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CTAD: SYMPOSIA, ORAL COMMUNICATIONS, POSTERS
J Prev Alz Dis 2015;2(4):269-396Show summaryHide summary
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ENDPOINTS FOR PRE-DEMENTIA AD TRIALS: A REPORT FROM THE EU/US/CTAD TASK FORCE
B. Vellas, R. Bateman, K. Blennow , G. Frisoni , K. Johnson, R. Katz , J. Langbaum, D. Marson , R. Sperling, A. Wessels, S. Salloway, R. Doody, P. Aisen, Task Force Members
J Prev Alz Dis 2015;2(2):128-135Show summaryHide summary
For Alzheimer’s disease treatment trials that focus on the pre-dementia stage of disease, outcome measures are needed that will enable assessment of disease progression in patients who are clinically normal. The EU/US CTAD Task Force, an international collaboration of investigators from industry, academia, non-profit foundations, and regulatory agencies, met in Philadelphia, Pennsylvania, USA, on November 19, 2014 to discuss existing and novel outcome assessments that may be useful in pre-dementia trials. Composite measures that assess changes in episodic memory, executive function, global cognition, and global function have recently been developed by a number of groups and appear to be sensitive at this stage. Functional measures that involve real-life complex tasks also appear to capture early subtle changes in pre-dementia subjects and have the advantage of representing clinically meaningful change. Patient reported outcomes and novel CSF and imaging biomarkers have also shown promise. More studies are needed to validate all of these tests in the pre-dementia population. Many of them have been incorporated as exploratory measures in ongoing or planned trials.
B. Vellas ; R. Bateman ; K. Blennow ; G. Frisoni ; K. Johnson ; R. Katz ; J. Langbaum ; D. Marson ; R. Sperling ; A. Wessels ; S. Salloway ; R. Doody ; P. Aisen ; and Task Force Members ; (2015): Endpoints for Pre-Dementia AD Trials: A Report from the EU/US/CTAD Task Force. The Journal of Prevention of Alzheimer’s Disease (JPAD). http://dx.doi.org/10.14283/jpad.2015.55
VITAMIN D AND DEMENTIA
T.J. Littlejohns, K. Kos, W.E. Henley, E. Ku?ma, D.J. Llewellyn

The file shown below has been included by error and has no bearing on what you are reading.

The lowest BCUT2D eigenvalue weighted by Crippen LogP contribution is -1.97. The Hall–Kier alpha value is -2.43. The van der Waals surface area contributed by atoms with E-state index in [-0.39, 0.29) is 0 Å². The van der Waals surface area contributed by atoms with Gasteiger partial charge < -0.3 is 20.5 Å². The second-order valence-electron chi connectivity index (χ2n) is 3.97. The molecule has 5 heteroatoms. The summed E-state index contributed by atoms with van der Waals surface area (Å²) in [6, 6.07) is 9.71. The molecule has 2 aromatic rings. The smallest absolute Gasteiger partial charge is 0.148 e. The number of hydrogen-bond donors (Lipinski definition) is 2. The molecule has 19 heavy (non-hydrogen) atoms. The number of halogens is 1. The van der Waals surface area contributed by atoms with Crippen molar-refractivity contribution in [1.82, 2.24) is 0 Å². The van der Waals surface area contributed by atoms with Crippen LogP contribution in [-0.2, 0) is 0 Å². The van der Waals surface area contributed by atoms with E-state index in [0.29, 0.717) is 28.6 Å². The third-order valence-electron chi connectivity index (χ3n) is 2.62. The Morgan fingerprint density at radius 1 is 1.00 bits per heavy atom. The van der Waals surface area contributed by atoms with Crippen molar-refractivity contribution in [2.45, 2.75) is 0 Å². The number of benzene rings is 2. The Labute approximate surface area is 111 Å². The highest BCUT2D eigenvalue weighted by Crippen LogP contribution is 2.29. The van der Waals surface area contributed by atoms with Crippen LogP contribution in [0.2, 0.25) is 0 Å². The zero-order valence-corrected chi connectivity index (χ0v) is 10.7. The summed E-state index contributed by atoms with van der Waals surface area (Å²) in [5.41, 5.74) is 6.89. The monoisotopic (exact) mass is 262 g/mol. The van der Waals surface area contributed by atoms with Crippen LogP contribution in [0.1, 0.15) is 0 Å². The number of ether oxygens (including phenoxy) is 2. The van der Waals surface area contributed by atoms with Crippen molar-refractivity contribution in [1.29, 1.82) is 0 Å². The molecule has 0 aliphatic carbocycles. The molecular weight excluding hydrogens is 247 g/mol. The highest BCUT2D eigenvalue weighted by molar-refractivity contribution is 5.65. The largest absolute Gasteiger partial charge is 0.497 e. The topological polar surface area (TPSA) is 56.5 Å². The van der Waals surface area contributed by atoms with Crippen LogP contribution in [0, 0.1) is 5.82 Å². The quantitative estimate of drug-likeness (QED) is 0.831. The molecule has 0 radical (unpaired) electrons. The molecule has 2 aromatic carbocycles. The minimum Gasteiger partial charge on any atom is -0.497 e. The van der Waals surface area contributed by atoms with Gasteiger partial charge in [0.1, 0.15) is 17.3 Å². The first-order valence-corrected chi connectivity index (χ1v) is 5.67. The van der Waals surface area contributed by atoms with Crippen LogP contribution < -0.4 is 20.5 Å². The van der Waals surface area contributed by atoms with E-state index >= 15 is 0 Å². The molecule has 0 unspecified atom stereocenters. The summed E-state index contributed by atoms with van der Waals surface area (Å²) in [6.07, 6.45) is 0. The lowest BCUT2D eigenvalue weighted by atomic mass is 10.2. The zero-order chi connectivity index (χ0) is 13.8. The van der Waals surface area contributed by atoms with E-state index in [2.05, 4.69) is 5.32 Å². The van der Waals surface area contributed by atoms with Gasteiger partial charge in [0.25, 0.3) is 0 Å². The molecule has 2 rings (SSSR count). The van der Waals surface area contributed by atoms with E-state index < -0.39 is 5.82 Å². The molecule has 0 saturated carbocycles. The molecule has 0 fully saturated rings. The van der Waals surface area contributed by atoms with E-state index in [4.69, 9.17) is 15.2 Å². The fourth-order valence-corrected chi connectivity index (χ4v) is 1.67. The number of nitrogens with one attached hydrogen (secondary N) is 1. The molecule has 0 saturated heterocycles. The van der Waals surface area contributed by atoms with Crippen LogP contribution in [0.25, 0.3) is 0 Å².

J Prev Alz Dis 2016;3(1):43-52Show summaryHide summary
Emerging evidence suggests that low vitamin D concentrations are potentially involved in the pathogenesis of dementia. This is of particular interest when considering the high prevalence of vitamin D deficiency in elderly adults and the urgent need to identify modifiable risk factors for dementia. Studies have found that vitamin D is implicated in procognitive and neuroprotective functions, including the reduction of Alzheimer’s disease hallmarks such as amyloid beta and phosphorylated tau. Cross-sectional studies have consistently found that vitamin D concentrations are significantly lower in individuals with Alzheimer’s disease and cognitive impairment compared to healthy controls. Longitudinal studies support an association between low vitamin D concentrations and an increased risk of dementia and cognitive decline. Neuroimaging studies are beginning to uncover the potential neurodegenerative and cerebrovascular mechanisms that underlie these associations such as white matter hyperintensities and enlarged ventricular volume, although there is currently a lack of longitudinal studies. In contrast to observational studies, findings from interventional studies have produced mixed results on the benefits of vitamin D supplementation on dementia and cognitive outcomes. Interpretation of the findings from these studies is hampered by several major methodological limitations, such as small sample sizes, inadequate doses and inclusion of participants unlikely to benefit from vitamin D supplementation. There is a need for large double-blind randomised-control trials investigating whether vitamin D supplementation can halt or delay the risk of dementia-related outcomes in individuals with low vitamin D concentrations.
T.J. Littlejohns ; K. Kos ; W.E. Henley ; E. Kuźma ; D.J. Llewellyn (2015): Vitamin D and Dementia. The Journal of Prevention of Alzheimer’s Disease (JPAD). http://dx.doi.org/10.14283/jpad.2015.68
BRIDGING THE GAP BETWEEN RESEARCH AND CLINICAL PRACTICE IN ASYMPTOMATIC ALZHEIMER’S DISEASE